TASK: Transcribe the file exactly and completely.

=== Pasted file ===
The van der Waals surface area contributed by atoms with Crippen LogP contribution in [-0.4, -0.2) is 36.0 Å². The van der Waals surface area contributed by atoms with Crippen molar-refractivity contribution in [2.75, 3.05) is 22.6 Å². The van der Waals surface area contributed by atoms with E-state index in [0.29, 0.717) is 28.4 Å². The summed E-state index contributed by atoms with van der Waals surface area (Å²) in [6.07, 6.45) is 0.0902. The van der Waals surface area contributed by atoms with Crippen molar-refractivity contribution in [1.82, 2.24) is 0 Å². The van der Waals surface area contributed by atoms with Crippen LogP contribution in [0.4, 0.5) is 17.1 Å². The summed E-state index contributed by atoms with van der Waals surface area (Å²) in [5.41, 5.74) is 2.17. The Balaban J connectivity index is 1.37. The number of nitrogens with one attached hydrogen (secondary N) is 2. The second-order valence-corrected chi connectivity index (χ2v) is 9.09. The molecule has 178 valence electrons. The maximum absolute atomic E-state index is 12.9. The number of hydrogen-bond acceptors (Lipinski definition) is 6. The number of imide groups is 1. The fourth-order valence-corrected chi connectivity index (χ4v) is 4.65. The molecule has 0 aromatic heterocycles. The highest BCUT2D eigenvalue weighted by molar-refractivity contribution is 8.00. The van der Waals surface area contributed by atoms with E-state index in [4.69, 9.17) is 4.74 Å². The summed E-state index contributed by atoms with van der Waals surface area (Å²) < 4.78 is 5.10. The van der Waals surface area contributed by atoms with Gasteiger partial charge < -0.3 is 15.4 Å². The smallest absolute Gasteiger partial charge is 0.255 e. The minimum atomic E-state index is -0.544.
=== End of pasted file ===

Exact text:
The van der Waals surface area contributed by atoms with Crippen LogP contribution in [-0.4, -0.2) is 36.0 Å². The van der Waals surface area contributed by atoms with Crippen molar-refractivity contribution in [2.75, 3.05) is 22.6 Å². The van der Waals surface area contributed by atoms with E-state index in [0.29, 0.717) is 28.4 Å². The summed E-state index contributed by atoms with van der Waals surface area (Å²) in [6.07, 6.45) is 0.0902. The van der Waals surface area contributed by atoms with Crippen molar-refractivity contribution in [1.82, 2.24) is 0 Å². The van der Waals surface area contributed by atoms with Crippen LogP contribution in [0.4, 0.5) is 17.1 Å². The summed E-state index contributed by atoms with van der Waals surface area (Å²) in [5.41, 5.74) is 2.17. The Balaban J connectivity index is 1.37. The number of nitrogens with one attached hydrogen (secondary N) is 2. The second-order valence-corrected chi connectivity index (χ2v) is 9.09. The molecule has 178 valence electrons. The maximum absolute atomic E-state index is 12.9. The number of hydrogen-bond acceptors (Lipinski definition) is 6. The number of imide groups is 1. The fourth-order valence-corrected chi connectivity index (χ4v) is 4.65. The molecule has 0 aromatic heterocycles. The highest BCUT2D eigenvalue weighted by molar-refractivity contribution is 8.00. The van der Waals surface area contributed by atoms with E-state index in [4.69, 9.17) is 4.74 Å². The summed E-state index contributed by atoms with van der Waals surface area (Å²) < 4.78 is 5.10. The van der Waals surface area contributed by atoms with Gasteiger partial charge < -0.3 is 15.4 Å². The smallest absolute Gasteiger partial charge is 0.255 e. The minimum atomic E-state index is -0.544.